Corfu is the perfect place to wander. Meander along ancient bougainvillea-laden cobblestone streets, among buildings sporting Venice’s characteristic arches, and visit Greek churches such as the church dedicated to Our Lady of the Cave or Saint Spyridon church, where the body of the island’s patron saint lies.
Whether you explore the town on foot or take the open-top bus tour, every visitor to Corfu should try to cross the moat to visit Kerkyra's ancient Palacio Frourio (old citadel). It was built by the Venetians and is now used for cultural events and concerts.
TIP: For an authentic taste of Greece, order horiatiki salata for lunch. It's a true Greek salad. We liked it so much that we had it every day and never got tired of it. To find out what makes it special, read my recipe for authentic Greek salad.
What to see in Corfu (Kerkyra)
- Nearby Achilleion Palace is a favorite with cruisers. Also known as Sissy's Palace, it is full of magnificent statues that honor the strong and brave Achilles, warrior of the Trojan War. Cruise ships offer tours, or you can visit on your own or hire a private guide.
- To get a break from all the UNESCO sites and tourist-packed attractions, spend all or part of your day at a local beach. Glyfada beach is well known for its crystal clear waters, while the large surface of soft sand is surrounded by tree-covered cliffs and imposing rocky formations.
- Visit award-winning Governor's Olive Mill, take a guided walk through the ancient olive groves, and learn how to taste and recognize high-quality olive oil just as the professionals do.
8. Katakolon, Greece
If you want to experience a sleepy Greek town, visit Katakolon on a day when no cruise ship is expected. Only 612 people live in this tiny port town, so it's hard to notice activity unless a cruise ship docks.
Katakolon cruise port is known as the gateway to one of Greece's most legendary sites. Mount Olympus was the most sacred site for the ancient Greeks, who believed it was the home of the gods. It was also the birthplace of the modern Olympic Games (776 B.C.). Many of the structures that can still be seen today date even further back than that.
What to do in Katakolon
- Most cruise passengers opt for a group tour to Mount Olympus, but you can take the train visit on your own or hire a private guide to explain the archaeological ruins and the museum which contains well-preserved masterpieces.
- Katakolon has an interesting museum as well as a tourist train that runs around the area. We took it out to a little beach and enjoyed a delightful lunch and a lovely view of the Adriatic. If you're a beach lover, this might make a nice option as well.
- The train also stops at Mercouri Estate, a working farm and winery that has been family-owned for nearly 150 years. You can use the opportunity to sample a variety of their delicious wines.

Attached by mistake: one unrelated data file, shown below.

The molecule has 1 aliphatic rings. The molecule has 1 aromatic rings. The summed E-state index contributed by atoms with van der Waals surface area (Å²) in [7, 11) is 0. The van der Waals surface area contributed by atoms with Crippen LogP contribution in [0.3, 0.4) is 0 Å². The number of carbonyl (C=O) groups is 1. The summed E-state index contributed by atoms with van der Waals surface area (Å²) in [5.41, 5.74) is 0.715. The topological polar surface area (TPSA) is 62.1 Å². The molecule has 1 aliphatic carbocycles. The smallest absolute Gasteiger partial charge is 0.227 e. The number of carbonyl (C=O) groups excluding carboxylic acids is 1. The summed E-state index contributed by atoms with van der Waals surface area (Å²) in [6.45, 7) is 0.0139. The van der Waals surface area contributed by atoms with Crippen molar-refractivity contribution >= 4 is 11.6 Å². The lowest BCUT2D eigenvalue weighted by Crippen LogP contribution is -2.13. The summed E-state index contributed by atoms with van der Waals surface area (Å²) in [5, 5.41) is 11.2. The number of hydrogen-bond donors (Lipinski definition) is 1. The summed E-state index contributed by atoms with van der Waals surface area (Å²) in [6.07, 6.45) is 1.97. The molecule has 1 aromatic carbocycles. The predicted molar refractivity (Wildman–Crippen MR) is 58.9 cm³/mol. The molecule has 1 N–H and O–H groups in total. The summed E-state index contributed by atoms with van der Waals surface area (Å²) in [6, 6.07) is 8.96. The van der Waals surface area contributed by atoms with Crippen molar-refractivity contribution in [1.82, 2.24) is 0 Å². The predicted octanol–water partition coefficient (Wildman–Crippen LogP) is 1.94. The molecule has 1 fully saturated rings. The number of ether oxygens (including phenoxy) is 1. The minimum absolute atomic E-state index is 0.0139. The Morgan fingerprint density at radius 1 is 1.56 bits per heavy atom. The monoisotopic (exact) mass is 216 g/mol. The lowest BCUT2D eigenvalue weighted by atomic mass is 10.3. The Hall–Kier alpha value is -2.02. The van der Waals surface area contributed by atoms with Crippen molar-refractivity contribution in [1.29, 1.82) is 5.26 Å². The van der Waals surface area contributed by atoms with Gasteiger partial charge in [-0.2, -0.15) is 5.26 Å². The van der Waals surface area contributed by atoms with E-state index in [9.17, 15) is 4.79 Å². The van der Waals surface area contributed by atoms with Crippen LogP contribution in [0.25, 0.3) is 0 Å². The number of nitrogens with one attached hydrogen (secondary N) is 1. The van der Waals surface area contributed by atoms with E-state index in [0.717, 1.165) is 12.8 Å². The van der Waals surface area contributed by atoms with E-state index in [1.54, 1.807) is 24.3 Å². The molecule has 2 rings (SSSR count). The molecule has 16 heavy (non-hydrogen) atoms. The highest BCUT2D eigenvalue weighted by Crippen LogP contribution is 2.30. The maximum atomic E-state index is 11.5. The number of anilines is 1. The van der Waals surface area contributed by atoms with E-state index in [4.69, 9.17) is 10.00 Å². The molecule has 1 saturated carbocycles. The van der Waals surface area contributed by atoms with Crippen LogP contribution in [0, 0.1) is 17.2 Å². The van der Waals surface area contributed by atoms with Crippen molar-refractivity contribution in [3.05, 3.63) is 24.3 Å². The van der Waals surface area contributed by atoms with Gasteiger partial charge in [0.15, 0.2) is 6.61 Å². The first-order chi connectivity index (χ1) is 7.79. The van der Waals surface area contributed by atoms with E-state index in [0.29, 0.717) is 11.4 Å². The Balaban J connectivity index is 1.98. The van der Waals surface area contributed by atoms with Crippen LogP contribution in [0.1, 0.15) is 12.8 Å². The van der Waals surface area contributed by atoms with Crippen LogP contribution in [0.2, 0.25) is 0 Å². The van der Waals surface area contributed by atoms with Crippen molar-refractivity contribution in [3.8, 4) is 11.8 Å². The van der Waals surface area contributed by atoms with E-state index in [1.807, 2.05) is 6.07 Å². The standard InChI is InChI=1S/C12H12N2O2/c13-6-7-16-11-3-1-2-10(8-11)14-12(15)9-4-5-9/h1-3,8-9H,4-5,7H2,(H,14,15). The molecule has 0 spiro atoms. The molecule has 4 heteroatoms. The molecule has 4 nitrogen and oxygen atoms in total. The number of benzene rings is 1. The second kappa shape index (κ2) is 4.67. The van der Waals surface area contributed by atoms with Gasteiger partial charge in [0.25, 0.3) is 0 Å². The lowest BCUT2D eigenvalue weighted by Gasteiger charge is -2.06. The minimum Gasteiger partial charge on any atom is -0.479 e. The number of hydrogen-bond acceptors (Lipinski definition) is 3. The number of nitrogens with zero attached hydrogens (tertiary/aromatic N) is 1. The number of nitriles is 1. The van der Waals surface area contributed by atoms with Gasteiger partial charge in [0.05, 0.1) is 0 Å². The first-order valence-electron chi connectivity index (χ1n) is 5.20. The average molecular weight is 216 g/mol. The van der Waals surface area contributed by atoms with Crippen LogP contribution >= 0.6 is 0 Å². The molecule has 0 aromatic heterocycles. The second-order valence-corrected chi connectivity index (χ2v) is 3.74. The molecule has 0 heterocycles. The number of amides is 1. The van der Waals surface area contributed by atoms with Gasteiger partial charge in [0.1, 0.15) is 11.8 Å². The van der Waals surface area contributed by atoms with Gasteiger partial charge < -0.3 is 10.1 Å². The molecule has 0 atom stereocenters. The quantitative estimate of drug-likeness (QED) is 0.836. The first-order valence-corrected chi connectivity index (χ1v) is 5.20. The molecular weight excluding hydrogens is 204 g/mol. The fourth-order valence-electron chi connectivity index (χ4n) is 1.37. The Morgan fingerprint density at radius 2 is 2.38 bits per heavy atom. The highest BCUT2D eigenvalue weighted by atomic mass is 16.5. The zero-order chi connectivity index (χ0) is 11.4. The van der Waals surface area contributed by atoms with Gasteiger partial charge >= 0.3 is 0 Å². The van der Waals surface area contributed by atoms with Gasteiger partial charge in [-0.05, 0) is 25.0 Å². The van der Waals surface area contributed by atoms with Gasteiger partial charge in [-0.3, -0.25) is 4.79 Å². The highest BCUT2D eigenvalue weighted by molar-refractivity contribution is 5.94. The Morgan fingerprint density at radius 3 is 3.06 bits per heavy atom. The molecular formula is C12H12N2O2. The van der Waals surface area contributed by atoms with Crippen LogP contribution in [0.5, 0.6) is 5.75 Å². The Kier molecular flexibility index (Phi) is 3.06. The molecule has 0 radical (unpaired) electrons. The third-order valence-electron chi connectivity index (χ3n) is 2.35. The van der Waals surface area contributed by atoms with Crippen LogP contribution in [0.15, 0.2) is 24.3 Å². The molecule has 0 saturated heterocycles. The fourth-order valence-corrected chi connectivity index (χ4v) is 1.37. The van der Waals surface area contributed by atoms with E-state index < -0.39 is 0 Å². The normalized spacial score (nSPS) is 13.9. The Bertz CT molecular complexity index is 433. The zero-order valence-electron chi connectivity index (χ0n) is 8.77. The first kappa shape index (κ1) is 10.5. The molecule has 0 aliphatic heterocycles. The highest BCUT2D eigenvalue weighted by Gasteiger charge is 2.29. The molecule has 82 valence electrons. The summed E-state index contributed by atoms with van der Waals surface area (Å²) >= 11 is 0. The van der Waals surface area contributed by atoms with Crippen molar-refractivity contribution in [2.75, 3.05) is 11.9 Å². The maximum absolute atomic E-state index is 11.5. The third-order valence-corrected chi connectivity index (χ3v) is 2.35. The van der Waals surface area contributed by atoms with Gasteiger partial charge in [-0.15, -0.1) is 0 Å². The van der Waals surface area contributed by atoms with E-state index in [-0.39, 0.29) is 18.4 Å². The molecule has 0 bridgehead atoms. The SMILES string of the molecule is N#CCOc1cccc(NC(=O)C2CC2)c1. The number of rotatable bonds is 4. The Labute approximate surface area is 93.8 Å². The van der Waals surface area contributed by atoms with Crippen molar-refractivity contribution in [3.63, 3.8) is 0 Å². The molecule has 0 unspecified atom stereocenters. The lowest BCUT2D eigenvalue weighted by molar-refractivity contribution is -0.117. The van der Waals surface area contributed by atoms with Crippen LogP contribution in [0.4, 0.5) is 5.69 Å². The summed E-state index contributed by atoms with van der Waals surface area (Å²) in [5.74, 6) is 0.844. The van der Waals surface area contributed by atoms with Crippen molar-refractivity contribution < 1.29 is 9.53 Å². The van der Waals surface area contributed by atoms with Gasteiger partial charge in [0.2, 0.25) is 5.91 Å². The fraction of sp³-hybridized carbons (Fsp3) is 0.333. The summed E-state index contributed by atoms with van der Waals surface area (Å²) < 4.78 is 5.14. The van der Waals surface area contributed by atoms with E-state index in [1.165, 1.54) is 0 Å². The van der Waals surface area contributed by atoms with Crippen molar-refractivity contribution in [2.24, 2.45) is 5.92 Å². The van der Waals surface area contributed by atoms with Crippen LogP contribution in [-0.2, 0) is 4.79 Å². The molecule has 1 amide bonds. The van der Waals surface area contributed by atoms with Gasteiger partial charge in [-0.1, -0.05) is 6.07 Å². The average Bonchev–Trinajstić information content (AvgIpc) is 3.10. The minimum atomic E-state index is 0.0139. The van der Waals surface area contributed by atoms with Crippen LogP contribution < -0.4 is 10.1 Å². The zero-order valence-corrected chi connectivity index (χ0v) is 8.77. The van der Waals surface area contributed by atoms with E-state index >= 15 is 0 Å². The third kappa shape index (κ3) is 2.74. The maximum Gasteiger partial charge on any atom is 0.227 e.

It hasn’t quite gained the popularity of cities like Athens, Santorini, or Mykonos, but don't let that deter you. Návplion is still a best-kept secret for those who know of its picturesque scenery and history. This town has been under French, Italian and finally Greek rule, and it was actually named the first capital of modern Greece.
For such a small port, this quaint waterside town still offers a surprisingly wide variety of things to do. Crystal clear, aquamarine waters, quaint shops, and long scenic walks are what you’ll find here. And even though the primary industry is tourism, you’ll frequently spot locals fishing near the town beach and reeling in anything from flying fish to octopus.
What to do in Nafplio
- The impressivie Palamidi Fortress that looms over Návplion played a large role in the Greek independence effort of 1822. It is worth a visit for the views, if nothing else.
- At the castle of Acronauplia, the oldest part of Návplion, you will see stone walls dating back to pre-classical times.
- For history buffs who like archaeological sites, the UNESCO World Heritage Site of Mycenae is just a short bus ride away. Or you can hire a guide to show you around Mycenae and Epidaurus for half a day.
- Let a local guide take you on a walking tour through Nafplio and show you its most picturesque alleys and important sites. Afterward, walk through the beautiful old town on your own to check out its many intriguing museums and inviting restaurants.
- If you enjoy olive oil, wine, honey, olive oil or cooking, get to know Greek gastronomy via culinary tours around Nafplio.
10. Piraeus (Athens), Greece
Our tenth and final Adriatic cruise port was Piraeus, which serves Athens. As soon as we disembarked we headed straight to the capital city. Athens was the epicenter of the classical world in the 4th and 5th centuries B.C., and much of its rich history and culture has survived until today. The city's major must-see is the Acropolis, which can be seen from everywhere in the city. Due to its historic significance, it too is a UNESCO World Heritage Site.
Visit the Acropolis to get a closeup look at the Parthenon, the temple of Athena Nike and the stone amphitheater called the Odeon of Herod Atticus. While there you can also climb Mars Hill, where the apostle Paul addressed the leaders of Athens (see Acts 17:16-34).
We also really enjoyed the Monostiraki neighborhood, the National Archaeological Museum and watching the Changing of the Guard at Syntagma Square. Highly recommend all three.
If you plan to visit any of these cruise ports, you should know that the region gets unbearably hot, unreasonably expensive and extremely crowded in the summer. Spring and fall offer lower temperatures, better prices and fewer crowds.